July 2, 1986
The President announced today that a provisional agreement has been reached to keep European Community agricultural markets open to U.S. exports. The agreement was reached after the United States threatened retaliation in the face of proposed EC tariffs in connection with the expansion of the EC to include Spain and Portugal. This agreement is important for American farmers in that it will allow U.S. exports of corn and sorghum to Spain to continue while further negotiations are conducted under the General Agreement on Tariffs and Trade.
The President applauds the EC's flexibility in helping to avert a confrontation on this issue. He also congratulates U.S. Trade Representative Clayton Yeutter and Agriculture Secretary Richard Lyng for skillfully negotiating this interim solution. He believes this arrangement will enhance the administration's policy of expanding trade through reduced protectionist barriers and increased fairness for U.S. exporters.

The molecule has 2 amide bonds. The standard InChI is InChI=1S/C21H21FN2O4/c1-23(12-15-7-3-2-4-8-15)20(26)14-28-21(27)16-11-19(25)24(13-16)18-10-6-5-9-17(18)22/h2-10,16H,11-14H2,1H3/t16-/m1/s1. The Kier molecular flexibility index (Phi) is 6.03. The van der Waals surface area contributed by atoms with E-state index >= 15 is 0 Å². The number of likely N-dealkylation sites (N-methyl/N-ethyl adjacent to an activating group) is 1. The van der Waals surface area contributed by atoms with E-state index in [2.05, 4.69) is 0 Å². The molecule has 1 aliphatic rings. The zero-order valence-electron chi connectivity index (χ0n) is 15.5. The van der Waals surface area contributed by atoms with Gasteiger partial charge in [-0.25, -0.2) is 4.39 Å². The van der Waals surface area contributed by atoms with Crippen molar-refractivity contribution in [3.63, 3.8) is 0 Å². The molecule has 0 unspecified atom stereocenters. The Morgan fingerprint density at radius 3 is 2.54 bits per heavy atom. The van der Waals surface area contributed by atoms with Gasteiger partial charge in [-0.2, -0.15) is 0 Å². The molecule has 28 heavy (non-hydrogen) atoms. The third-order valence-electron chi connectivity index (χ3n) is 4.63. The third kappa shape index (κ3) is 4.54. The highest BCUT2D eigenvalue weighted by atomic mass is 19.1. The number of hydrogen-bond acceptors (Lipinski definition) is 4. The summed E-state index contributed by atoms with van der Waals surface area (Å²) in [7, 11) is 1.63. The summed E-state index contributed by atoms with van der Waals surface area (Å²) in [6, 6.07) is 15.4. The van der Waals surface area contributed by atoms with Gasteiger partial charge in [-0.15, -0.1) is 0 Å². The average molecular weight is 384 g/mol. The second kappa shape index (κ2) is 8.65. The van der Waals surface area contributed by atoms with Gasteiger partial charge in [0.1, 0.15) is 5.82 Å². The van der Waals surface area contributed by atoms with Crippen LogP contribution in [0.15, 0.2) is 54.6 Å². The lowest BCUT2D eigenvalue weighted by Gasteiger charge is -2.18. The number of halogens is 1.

The dispute arose over new EC measures which took effect March 1, which had the potential of restricting over $600 million in U.S. farm exports to Spain. On March 31 the President announced his intention to take action against the new restrictions absent progress with the EC in resolving the dispute.
Note: Larry M. Speakes read the statement to reporters at 10:30 a.m. in the Briefing Room at the White House prior to a briefing by Secretary of Commerce Malcolm Baldrige.